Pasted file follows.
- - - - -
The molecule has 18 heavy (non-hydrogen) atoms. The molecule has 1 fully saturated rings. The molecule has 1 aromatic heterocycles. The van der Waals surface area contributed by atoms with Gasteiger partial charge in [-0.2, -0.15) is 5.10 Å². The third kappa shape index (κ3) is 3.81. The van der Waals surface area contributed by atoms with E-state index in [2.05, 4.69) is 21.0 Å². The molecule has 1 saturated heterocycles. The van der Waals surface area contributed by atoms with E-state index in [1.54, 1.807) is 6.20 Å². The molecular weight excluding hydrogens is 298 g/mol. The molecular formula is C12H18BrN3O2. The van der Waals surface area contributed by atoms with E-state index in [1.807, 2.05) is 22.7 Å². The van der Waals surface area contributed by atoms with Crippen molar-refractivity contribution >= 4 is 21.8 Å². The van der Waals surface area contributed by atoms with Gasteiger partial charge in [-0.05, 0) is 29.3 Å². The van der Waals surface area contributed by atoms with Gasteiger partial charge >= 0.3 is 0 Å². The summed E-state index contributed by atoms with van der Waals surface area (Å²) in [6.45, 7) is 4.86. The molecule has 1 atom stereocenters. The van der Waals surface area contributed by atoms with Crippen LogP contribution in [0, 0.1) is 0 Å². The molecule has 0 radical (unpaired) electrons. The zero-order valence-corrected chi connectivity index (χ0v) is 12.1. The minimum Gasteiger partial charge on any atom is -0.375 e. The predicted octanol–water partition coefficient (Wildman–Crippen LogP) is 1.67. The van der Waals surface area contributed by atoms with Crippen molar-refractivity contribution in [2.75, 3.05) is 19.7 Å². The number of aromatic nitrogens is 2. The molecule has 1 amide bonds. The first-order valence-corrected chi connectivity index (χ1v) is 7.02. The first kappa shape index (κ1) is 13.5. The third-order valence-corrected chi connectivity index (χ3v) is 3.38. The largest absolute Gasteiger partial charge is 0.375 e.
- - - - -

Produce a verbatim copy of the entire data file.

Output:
The molecule has 18 heavy (non-hydrogen) atoms. The molecule has 1 fully saturated rings. The molecule has 1 aromatic heterocycles. The van der Waals surface area contributed by atoms with Gasteiger partial charge in [-0.2, -0.15) is 5.10 Å². The third kappa shape index (κ3) is 3.81. The van der Waals surface area contributed by atoms with E-state index in [2.05, 4.69) is 21.0 Å². The molecule has 1 saturated heterocycles. The van der Waals surface area contributed by atoms with E-state index in [1.54, 1.807) is 6.20 Å². The molecular weight excluding hydrogens is 298 g/mol. The molecular formula is C12H18BrN3O2. The van der Waals surface area contributed by atoms with E-state index in [1.807, 2.05) is 22.7 Å². The van der Waals surface area contributed by atoms with Crippen molar-refractivity contribution >= 4 is 21.8 Å². The van der Waals surface area contributed by atoms with Gasteiger partial charge in [-0.05, 0) is 29.3 Å². The van der Waals surface area contributed by atoms with Gasteiger partial charge >= 0.3 is 0 Å². The summed E-state index contributed by atoms with van der Waals surface area (Å²) in [6.45, 7) is 4.86. The molecule has 1 atom stereocenters. The van der Waals surface area contributed by atoms with Crippen LogP contribution in [0, 0.1) is 0 Å². The molecule has 0 radical (unpaired) electrons. The zero-order valence-corrected chi connectivity index (χ0v) is 12.1. The minimum Gasteiger partial charge on any atom is -0.375 e. The predicted octanol–water partition coefficient (Wildman–Crippen LogP) is 1.67. The van der Waals surface area contributed by atoms with Crippen molar-refractivity contribution in [2.75, 3.05) is 19.7 Å². The number of aromatic nitrogens is 2. The molecule has 1 amide bonds. The first-order valence-corrected chi connectivity index (χ1v) is 7.02. The first kappa shape index (κ1) is 13.5. The third-order valence-corrected chi connectivity index (χ3v) is 3.38. The largest absolute Gasteiger partial charge is 0.375 e.